or hundreds of millions of northern Chinese, the start of 2017 has been engulfed in thick smog after the country was hit by one of the worst episodes of air pollution in recent years. On New Year’s Day yellow, orange or red alerts were issued in 62 cities.
The recurring air pollution has led to ever-increasing public anger and frustration, as many see the government’s repeated pledges to curb air pollution as nothing but empty promises. As air pollution has emerged to become one of the top concerns for China’s rising middle class, the government needs to take more drastic environmental action.
Firstly, the government must step up its enforcement of environmental codes. A major reason for the persistence of air pollution is the massive violation of environmental regulations. For example, in many cities, the air pollution index in the early morning is higher than in the evening, as many factories choose to operate at night, taking advantage of the darkness to cover their release of toxic substances. This is one reason why air pollution is much worse in winter than in other seasons, as the nights are longer.
This prevalent practice has largely gone unpunished as few polluters have been caught in recent years. The few that did get caught were typically subject to a fine of a few thousand dollars – a negligible amount compared to the potential economic benefits. The result is that it is simply more profitable for businesses to ignore or violate environmental regulations.
To seriously fight air pollution, the government needs to reverse this equation. Not only should the government increase the economic punishment for polluting, but it should consider pressing criminal charges against serious polluters. Under Chinese law, polluting is technically a criminal offense, with polluters subject to jail terms. Unfortunately, there have been few cases in which polluters are held criminally responsible. To effectively combat environmental pollution, the government should seriously enforce its environmental codes and laws.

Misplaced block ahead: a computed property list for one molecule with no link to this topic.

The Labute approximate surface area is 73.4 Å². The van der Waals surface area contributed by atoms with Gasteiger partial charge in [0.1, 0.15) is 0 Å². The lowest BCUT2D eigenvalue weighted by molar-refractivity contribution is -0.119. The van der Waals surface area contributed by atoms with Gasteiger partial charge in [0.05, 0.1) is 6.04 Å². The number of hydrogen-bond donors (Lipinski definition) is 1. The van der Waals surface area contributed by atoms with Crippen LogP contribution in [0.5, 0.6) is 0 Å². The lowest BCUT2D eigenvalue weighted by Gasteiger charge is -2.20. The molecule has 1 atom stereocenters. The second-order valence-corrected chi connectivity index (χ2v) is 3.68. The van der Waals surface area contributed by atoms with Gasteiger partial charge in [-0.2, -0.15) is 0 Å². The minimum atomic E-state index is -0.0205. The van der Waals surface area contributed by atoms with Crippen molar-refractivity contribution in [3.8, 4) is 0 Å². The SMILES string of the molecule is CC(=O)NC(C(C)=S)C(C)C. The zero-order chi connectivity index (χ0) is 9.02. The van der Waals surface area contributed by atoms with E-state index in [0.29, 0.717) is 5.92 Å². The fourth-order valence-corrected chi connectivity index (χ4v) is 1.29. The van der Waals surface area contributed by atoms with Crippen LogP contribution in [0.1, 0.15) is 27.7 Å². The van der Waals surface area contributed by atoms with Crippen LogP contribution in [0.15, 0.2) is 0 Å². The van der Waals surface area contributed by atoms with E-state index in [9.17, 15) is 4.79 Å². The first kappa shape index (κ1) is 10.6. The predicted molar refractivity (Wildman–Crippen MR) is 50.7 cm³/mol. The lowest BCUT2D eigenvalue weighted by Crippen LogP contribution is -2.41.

Secondly, the government should undertake major reform of China’s energy generation structure. Currently, coal, which is believed to create more than 40 percent of China’s air pollution, provides about 70 percent of China’s energy needs. By contrast, the global average is 30 percent. China produces and consumes about half of the world’s total coal. Although the government has pledged to reduce the consumption of coal, the reality is that more coal-fired power plants are planned in the coming decade.
Many have attributed the government’s continued use of energy subsidies to the influence of the State-owned fossil fuel sector, which wants to lower the energy price and ensure a steady supply of power. To deal with the environmental challenges, the government should reform its energy subsidy policy to incorporate environmental and social costs into the cost of energy produced by coal and other fossil fuels. This is the only way that China can bring meaningful change to its energy structure.
Thirdly, rather than trying to persuade people to wait when the government works to curb air pollution, which could take some years, the government should take measures to tackle some direct concerns associated with air pollution. For example, in the wake of the new waves of smog, many Chinese parents have urged public schools to install air filter systems to protect the health of their students. In some cases, parents have taken the initiative to finance the installation of such systems. In most cases, their efforts have been rejected by public schools, afraid of the potential responsibility this implies. To mitigate the impact of air pollution, the education authority should allocate more funding and resources and work out a guideline for schools to respond to health threats posed by enduring air pollution.
For many years, China has favored economic growth, which often comes at a grim cost, over environmental protection. As clean air and a clean environment have become new aspirations for the public, it is time for the government to rethink and reform its fundamental approach to growth.